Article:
Show Coverage: AHIP analyzes the exchange atmosphere

June 15, 2011

MANAGED HEALTHCARE EXECUTIVE brings you three days of onsite coverage from Institute 2011 in San Francisco, including today's "Preparing for Exchanges" educational conference. Creating strategies to address the emerging exchange models remains a monumental challenge for managed care, and according to experts, the states are taking a variety of approaches.

Managed Healthcare Executive brings you three days of onsite coverage from Institute 2011 in San Francisco, including today’s “Preparing for Exchanges” educational conference. Creating strategies to address the emerging exchange models remains a monumental challenge for managed care, and according to experts, the states are taking a variety of approaches.

“We think managed care has a critical role to play,” said Cathy Gallagher, AHIP vice president. “As a nation, we can’t walk away, but we have to make this manageable.”

Legislation to establish state exchanges has passed in:
• California
• Colorado
• Maryland
• Massachusetts
• Utah
• Vermont
• Virginia
• Washington
• West Virginia

"The majority of the activity is going on in the grant space because it's government funded," said Leanne Gassaway, AHIP senior regional director of state affairs.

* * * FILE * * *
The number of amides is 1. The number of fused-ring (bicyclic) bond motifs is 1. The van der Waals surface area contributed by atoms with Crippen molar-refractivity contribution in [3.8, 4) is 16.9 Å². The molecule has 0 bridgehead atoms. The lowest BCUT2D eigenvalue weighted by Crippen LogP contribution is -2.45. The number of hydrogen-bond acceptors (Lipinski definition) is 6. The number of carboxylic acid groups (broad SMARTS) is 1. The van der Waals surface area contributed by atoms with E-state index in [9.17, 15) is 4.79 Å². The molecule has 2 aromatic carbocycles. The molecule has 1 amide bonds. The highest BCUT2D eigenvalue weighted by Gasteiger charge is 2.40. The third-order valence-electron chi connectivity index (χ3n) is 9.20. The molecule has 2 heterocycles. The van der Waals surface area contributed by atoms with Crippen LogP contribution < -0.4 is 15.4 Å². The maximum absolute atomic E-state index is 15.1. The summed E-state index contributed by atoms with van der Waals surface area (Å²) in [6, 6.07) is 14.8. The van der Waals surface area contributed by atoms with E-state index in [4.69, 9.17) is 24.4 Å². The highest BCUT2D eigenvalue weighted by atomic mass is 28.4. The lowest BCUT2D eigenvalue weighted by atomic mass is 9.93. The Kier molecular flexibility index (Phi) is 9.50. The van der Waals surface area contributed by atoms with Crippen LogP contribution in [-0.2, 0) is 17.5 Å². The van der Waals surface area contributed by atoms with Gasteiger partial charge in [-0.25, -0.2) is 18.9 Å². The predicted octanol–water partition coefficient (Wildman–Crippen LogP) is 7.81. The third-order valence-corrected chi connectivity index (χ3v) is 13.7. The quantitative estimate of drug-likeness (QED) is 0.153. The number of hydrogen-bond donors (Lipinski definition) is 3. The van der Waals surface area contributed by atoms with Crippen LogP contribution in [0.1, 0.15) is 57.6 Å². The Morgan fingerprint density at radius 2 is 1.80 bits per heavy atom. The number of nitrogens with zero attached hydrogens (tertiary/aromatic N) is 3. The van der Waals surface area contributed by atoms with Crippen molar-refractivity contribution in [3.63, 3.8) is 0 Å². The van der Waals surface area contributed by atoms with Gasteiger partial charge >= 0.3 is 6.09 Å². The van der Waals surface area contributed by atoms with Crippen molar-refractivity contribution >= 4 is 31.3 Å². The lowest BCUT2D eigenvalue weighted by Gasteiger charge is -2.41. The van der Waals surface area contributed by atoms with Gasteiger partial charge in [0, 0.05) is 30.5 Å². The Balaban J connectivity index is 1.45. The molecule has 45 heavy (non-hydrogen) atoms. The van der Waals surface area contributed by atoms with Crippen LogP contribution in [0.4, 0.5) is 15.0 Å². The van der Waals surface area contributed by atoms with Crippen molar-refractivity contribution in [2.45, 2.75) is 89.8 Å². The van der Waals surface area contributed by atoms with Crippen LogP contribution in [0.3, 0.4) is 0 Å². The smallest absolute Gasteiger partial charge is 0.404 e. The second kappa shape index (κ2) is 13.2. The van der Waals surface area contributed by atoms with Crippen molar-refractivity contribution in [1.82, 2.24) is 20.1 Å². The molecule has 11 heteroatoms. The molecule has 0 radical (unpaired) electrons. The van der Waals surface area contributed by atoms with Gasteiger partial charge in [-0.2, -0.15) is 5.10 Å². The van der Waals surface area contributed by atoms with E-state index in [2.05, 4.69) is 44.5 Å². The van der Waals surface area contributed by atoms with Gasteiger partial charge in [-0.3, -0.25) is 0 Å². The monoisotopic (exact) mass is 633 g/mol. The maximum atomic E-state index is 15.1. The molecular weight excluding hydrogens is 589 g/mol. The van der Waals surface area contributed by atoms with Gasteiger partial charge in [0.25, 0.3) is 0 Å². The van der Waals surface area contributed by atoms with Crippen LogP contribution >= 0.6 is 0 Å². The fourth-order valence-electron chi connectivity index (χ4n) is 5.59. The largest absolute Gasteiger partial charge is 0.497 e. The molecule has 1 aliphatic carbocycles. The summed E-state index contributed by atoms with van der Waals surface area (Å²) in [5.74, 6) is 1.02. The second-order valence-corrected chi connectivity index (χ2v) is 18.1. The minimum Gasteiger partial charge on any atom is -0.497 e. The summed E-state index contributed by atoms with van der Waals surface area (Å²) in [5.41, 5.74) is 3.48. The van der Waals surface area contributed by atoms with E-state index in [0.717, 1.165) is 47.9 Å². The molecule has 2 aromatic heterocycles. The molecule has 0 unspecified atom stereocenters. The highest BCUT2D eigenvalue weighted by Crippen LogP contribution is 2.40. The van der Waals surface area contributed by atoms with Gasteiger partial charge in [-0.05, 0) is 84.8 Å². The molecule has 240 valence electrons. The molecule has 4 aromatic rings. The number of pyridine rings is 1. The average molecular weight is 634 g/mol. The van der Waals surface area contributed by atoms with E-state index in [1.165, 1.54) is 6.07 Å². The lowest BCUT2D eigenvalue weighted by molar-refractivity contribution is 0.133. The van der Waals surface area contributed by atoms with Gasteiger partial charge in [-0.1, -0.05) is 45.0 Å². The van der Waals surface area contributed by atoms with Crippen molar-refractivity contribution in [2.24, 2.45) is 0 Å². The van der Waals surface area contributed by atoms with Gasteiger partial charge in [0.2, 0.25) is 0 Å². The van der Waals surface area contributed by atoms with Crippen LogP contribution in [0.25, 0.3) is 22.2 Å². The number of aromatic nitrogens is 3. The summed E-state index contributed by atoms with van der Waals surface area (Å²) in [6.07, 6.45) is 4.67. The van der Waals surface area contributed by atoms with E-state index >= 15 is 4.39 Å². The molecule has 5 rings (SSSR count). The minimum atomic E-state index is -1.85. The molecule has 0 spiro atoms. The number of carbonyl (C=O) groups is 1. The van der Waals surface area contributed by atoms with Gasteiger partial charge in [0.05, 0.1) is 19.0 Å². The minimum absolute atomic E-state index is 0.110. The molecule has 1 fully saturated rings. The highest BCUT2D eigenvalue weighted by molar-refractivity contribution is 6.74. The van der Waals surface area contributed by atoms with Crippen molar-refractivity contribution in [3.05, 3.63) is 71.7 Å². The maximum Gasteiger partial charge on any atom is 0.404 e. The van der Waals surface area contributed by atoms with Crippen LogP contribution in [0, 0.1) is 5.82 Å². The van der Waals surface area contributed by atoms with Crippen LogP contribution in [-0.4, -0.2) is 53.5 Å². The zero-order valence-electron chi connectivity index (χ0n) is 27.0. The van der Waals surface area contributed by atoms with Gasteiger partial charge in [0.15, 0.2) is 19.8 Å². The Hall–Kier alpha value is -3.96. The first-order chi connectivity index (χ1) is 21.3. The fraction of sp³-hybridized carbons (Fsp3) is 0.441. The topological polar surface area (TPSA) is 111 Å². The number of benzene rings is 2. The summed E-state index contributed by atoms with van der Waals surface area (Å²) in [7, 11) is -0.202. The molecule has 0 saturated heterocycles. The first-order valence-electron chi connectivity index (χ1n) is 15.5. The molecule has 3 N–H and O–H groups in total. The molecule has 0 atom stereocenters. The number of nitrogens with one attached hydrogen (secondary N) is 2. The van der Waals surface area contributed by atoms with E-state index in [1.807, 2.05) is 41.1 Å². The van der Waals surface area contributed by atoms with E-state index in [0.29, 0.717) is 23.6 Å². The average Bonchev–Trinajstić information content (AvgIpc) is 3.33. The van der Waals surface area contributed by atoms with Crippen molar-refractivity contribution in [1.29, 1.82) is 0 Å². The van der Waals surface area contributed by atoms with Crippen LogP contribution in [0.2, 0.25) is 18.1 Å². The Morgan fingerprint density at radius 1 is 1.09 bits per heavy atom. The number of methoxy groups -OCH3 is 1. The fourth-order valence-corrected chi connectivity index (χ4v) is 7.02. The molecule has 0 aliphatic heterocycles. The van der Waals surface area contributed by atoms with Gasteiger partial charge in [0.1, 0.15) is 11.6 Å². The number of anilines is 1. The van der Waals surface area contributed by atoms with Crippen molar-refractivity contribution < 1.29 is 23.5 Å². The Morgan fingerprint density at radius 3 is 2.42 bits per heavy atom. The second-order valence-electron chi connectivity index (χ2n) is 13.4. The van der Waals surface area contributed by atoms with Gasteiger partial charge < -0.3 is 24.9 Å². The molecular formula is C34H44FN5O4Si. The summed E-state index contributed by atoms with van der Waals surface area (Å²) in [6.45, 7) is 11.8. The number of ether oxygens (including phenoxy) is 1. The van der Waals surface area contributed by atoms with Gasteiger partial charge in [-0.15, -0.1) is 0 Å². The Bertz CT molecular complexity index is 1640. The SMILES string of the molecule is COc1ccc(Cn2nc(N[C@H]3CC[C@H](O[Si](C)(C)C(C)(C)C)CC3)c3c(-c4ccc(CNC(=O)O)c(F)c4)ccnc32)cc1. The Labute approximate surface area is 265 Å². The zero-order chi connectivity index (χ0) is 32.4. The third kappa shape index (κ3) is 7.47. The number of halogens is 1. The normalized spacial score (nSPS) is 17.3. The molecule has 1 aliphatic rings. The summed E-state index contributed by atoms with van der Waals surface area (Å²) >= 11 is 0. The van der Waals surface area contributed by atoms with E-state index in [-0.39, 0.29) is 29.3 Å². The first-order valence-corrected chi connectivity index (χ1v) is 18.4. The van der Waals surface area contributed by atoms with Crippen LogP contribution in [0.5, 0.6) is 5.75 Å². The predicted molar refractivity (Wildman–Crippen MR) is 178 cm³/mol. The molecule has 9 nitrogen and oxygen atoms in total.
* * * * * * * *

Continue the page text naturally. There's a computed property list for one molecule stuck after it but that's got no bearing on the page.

Three states-Florida, Louisiana and Oklahoma-have returned their federal grant money, while Alaska never accepted the grants at all. Such states are opposing the Patient Protection and Affordable Care Act, thus choosing to forgo the associated support funding for the groundwork to create their exchanges.

California is considered a "pacecar" for the rest of the nation because it has already passed legislation and is creating a board to govern its exchange. Board members will be experts who are not involved with any other public program or entity and are separate from any health industry organization.

Health plans will only be able to participate in California's exchange through competitive bidding and selective contracting. According to Gassaway, managed care industry leaders are opposed to such a process. Likewise, funding for the exchange ultimately will come from assessments on insurance carriers selected to participate.

"We need to make sure we do it right," she said, noting the goal of making premiums affordable in the exchanges.

Ron Jackson, the assistant commissioner of the Georgia Department of Insurance, said that his state is in the process of a court battle over the constitutionality of the health reform law, and the prognosis is uncertain.

He said he doesn't see much opportunity for regional, collaborative exchanges among several states because of the infrastructure logistics.

"Regional exchanges from soup to nuts didn't make a lot of sense," he said. "Politics is local. Healthcare is local, too. Maybe some IT collaboration might be possible."

Related Content:

News